Accretion, compaction, and restoration: Sediment dynamics and relative sea-level rise in coastal wetlands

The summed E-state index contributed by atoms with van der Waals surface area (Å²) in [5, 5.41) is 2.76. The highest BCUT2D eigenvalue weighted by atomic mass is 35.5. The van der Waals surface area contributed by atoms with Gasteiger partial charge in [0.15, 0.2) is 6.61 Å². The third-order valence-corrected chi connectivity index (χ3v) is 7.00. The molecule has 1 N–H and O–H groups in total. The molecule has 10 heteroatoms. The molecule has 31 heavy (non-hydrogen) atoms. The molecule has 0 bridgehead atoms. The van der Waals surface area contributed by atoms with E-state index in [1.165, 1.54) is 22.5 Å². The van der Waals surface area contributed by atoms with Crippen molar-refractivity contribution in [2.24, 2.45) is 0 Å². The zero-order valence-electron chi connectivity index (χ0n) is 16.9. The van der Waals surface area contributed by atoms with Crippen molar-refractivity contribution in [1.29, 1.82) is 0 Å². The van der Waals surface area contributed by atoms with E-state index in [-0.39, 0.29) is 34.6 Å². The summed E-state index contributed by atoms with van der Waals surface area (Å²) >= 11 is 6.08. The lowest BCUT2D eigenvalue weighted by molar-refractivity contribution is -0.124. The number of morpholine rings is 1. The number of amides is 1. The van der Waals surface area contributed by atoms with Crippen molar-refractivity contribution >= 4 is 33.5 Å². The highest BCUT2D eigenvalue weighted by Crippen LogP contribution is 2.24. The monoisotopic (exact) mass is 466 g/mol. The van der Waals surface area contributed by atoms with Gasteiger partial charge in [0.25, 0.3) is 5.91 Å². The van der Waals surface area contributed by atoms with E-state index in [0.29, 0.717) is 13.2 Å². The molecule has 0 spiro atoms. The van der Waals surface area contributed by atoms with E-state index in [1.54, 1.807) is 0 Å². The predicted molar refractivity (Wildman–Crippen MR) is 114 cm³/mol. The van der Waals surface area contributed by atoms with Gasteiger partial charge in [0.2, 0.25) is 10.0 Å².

Over the past two centuries, coastal wetlands have become increasingly threatened by accelerated relative sea-level rise and anthropogenic modification. Engineered structures such as sea walls, levees, and drainage systems prevent natural processes of sediment distribution, reducing the resilience of coastal ecosystems. Land subsidence and shoreline erosion combine with global sea-level rise to make low-elevation coastal zones increasingly vulnerable to submergence. This dissertation examines processes of sediment accumulation, compaction, and relative sea-level rise in coastal wetlands and assesses strategies for restoration. I find that organic content strongly controls sediment compaction in wetland sediments. At least 80% of compaction happens quickly, largely within the first 100 years after deposition and in the top 1 m of the subsurface. This rapid shallow compaction is generally not recorded by traditional methods of measuring relative sea-level rise in low-elevation coastal zones (i.e., tide gauges and global navigation satellite systems). As a result, tide gauges generally underestimate rates of relative sea-level rise in low-elevation coastal zones and these areas may be at a greater risk of flooding than previously realized. However, despite accelerated rates of relative sea-level rise and rapid sediment compaction, coastal restoration efforts such as river diversions can be successful in building new land in some areas. I find that sediment deposition responds non-linearly to water discharge, reaching a maximum at moderate discharge. Wetlands are more likely to keep up with relative sea-level rise if hydrodynamic conditions are optimized to retain mineral sediment in targeted restoration areas.